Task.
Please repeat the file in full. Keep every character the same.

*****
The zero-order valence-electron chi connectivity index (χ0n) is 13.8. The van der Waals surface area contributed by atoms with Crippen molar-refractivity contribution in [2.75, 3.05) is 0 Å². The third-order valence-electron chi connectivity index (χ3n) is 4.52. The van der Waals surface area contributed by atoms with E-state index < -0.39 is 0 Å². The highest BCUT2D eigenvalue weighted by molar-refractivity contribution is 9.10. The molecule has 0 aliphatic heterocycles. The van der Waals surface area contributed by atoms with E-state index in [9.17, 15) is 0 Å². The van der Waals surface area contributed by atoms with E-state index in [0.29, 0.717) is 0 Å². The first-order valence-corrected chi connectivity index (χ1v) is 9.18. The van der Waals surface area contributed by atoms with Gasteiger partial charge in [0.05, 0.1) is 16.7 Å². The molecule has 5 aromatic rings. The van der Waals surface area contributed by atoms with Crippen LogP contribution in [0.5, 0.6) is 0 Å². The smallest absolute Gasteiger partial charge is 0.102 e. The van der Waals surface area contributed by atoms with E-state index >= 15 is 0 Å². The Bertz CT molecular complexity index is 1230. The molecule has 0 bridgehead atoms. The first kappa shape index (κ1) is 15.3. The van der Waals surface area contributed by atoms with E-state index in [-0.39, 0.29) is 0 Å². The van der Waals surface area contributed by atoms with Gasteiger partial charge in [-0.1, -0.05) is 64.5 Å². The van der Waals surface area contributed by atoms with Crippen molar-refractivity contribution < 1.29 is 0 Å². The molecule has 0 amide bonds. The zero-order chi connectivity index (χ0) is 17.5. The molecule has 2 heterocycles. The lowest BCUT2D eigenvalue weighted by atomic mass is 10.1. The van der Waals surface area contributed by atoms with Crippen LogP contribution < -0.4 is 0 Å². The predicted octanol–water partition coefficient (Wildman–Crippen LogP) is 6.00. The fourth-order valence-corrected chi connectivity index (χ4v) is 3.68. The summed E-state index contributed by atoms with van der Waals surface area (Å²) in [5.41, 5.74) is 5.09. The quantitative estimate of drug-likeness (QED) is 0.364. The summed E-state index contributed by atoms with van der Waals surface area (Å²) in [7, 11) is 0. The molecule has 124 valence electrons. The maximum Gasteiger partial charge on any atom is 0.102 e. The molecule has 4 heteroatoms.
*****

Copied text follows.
The zero-order valence-electron chi connectivity index (χ0n) is 13.8. The van der Waals surface area contributed by atoms with Crippen molar-refractivity contribution in [2.75, 3.05) is 0 Å². The third-order valence-electron chi connectivity index (χ3n) is 4.52. The van der Waals surface area contributed by atoms with E-state index < -0.39 is 0 Å². The highest BCUT2D eigenvalue weighted by molar-refractivity contribution is 9.10. The molecule has 0 aliphatic heterocycles. The van der Waals surface area contributed by atoms with E-state index in [9.17, 15) is 0 Å². The van der Waals surface area contributed by atoms with E-state index in [0.29, 0.717) is 0 Å². The first-order valence-corrected chi connectivity index (χ1v) is 9.18. The van der Waals surface area contributed by atoms with Gasteiger partial charge in [0.05, 0.1) is 16.7 Å². The molecule has 5 aromatic rings. The van der Waals surface area contributed by atoms with Crippen LogP contribution in [0.5, 0.6) is 0 Å². The smallest absolute Gasteiger partial charge is 0.102 e. The van der Waals surface area contributed by atoms with E-state index >= 15 is 0 Å². The Bertz CT molecular complexity index is 1230. The molecule has 0 bridgehead atoms. The first kappa shape index (κ1) is 15.3. The van der Waals surface area contributed by atoms with E-state index in [-0.39, 0.29) is 0 Å². The van der Waals surface area contributed by atoms with Gasteiger partial charge in [-0.1, -0.05) is 64.5 Å². The van der Waals surface area contributed by atoms with Crippen molar-refractivity contribution < 1.29 is 0 Å². The molecule has 0 amide bonds. The zero-order chi connectivity index (χ0) is 17.5. The molecule has 2 heterocycles. The lowest BCUT2D eigenvalue weighted by atomic mass is 10.1. The van der Waals surface area contributed by atoms with Crippen LogP contribution < -0.4 is 0 Å². The predicted octanol–water partition coefficient (Wildman–Crippen LogP) is 6.00. The fourth-order valence-corrected chi connectivity index (χ4v) is 3.68. The summed E-state index contributed by atoms with van der Waals surface area (Å²) in [5.41, 5.74) is 5.09. The quantitative estimate of drug-likeness (QED) is 0.364. The summed E-state index contributed by atoms with van der Waals surface area (Å²) in [7, 11) is 0. The molecule has 124 valence electrons. The maximum Gasteiger partial charge on any atom is 0.102 e. The molecule has 4 heteroatoms.